In This Section Exercise and Breast Cancer Exercise is one of the most important things you can do to stay healthy after being diagnosed with breast cancer. Research has shown that women who exercise have an improved quality of life and have fewer side effects during and following treatment. Exercise has also been shown to enhance overall health and wellness, improve mood, reduce fatigue, and increase stamina. Some research suggests that exercise may reduce the chances of a breast cancer recurrence.
Living Well During Treatment Physical Activity and the Cancer Patient In the past, people being treated for a chronic illness an illness a person may live with for a long time, like cancer or diabetes were often told by their doctor to rest and reduce their physical activity. This is good advice if movement causes pain, rapid heart rate, or shortness of breath.
But newer research has shown that exercise is not only safe and possible during cancer treatment, but it can improve how well you function physically and your quality of life.
Too much rest can lead to loss of body function, muscle weakness, and reduced range of motion. So today, many cancer care teams are urging their patients to be as physically active as possible during cancer treatment.
Many people are learning about the advantages of being physically active after treatment, too. But regular moderate exercise has been found to have health benefits for the person with cancer. It should also be something you like doing.
Your exercise plan should take into account any exercise program you already follow, what you can do now, and any physical problems or limits you have. Certain things affect your ability to exercise, for instance: The type and stage of cancer you have Your cancer treatment Your stamina endurancestrength, and fitness level If you exercised before treatment, you might need to exercise less than usual or at a lower intensity during treatment.
The goal is to stay as active and fit as possible. People who were very sedentary inactive before cancer treatment may need to start with short, low-intensity activity, such as short slow walks.
For older people, those with cancer that has spread to the bones or osteoporosis bone thinningor problems like arthritis or peripheral neuropathy numbness in hands or feetsafety and balance are important to reduce the risk of falls and injuries.
They may need a caregiver or health professional with them during exercise. Some people can safely begin or maintain their own exercise program, but many will have better results with the help of an exercise specialist, physical therapist, or exercise physiologist.
They can also help you figure out how often and how long you should exercise. After treatment When you are recovering from treatment Many side effects get better within a few weeks after cancer treatment ends, but some can last much longer or even emerge later.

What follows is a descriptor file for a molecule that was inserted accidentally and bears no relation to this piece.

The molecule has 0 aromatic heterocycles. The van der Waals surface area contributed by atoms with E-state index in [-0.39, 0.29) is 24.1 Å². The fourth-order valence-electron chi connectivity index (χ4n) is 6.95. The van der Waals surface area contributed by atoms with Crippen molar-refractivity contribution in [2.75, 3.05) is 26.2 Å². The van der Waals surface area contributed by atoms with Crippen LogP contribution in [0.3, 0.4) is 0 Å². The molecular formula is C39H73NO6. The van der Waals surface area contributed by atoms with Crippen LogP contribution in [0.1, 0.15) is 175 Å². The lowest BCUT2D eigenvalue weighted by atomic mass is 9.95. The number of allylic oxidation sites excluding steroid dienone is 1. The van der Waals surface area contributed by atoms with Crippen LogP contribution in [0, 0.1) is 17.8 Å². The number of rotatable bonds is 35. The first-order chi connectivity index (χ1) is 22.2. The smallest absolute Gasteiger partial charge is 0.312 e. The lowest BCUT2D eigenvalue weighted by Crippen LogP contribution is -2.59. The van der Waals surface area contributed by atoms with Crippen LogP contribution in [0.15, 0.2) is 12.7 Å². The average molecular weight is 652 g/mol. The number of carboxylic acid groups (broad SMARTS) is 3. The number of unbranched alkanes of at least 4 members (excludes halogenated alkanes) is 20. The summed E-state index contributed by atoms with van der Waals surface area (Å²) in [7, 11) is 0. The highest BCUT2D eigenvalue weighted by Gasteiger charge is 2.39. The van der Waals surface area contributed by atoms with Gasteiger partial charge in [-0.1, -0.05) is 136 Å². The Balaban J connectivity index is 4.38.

Most people are able to slowly increase exercise time and intensity. What may be a low- or moderate-intensity activity for a healthy person may seem like a high-intensity activity for some cancer survivors.
Keep in mind that moderate exercise is defined as activity that takes as much effort as a brisk walk.
When you are living disease-free or with stable disease During this phase, physical activity is important to your overall health and quality of life. It may even help some people live longer. More research is needed to be sure about these possible benefits. The American Cancer Society recommends that cancer survivors take these actions: Take part in regular physical activity.
Avoid inactivity and return to normal daily activities as soon as possible after diagnosis. Aim to exercise at least minutes per week. Include strength training exercises at least 2 days per week. A growing number of studies have looked at the impact of physical activity on cancer recurrence and long-term survival.
Cancer recurrence is cancer that comes back after treatment. Exercise has been shown to improve cardiovascular fitness, muscle strength, body composition, fatigue, anxiety, depression, self-esteem, happiness, and several quality of life factors in cancer survivors.Exercise can lower your risk of breast cancer coming back, as well as help you maintain a healthy weight, ease treatment side effects, boost your energy, and more!
Read about the many ways exercise is . Finally, exercise helps control weight -- a crucial factor, as studies have shown that gaining weight during and after treatment raises the risk of a cancer recurrence, particularly for breast.
An exercise plan which fits your personality, lifestyle, and health and fitness goals is an important part of breast cancer survivorship. As you move past treatment and into survivorship, you will want to consider the benefits of each type, and develop a fitness plan that works for you.
If you didn’t exercise before your diagnosis, you may have issues unrelated to breast cancer treatment that may limit your exercise such as limited leg mobility or weak abdominal muscles.
The stronger you are before surgery, the quicker and more efficiently you can recover from it. Breast Cancer Survivors: Nutrition and Fitness Tips. Eat foods that are cancer-protective to help prevent a recurrence, and get back into exercise to lose extra pounds. Try these tested and proven suggestions for integrating fitness into your treatment plan every step of the way.
During Treatment: Stay Energized Breaking a sweat boosts energy, emotional resilience, and physical strength--all of which you need during breast cancer treatment.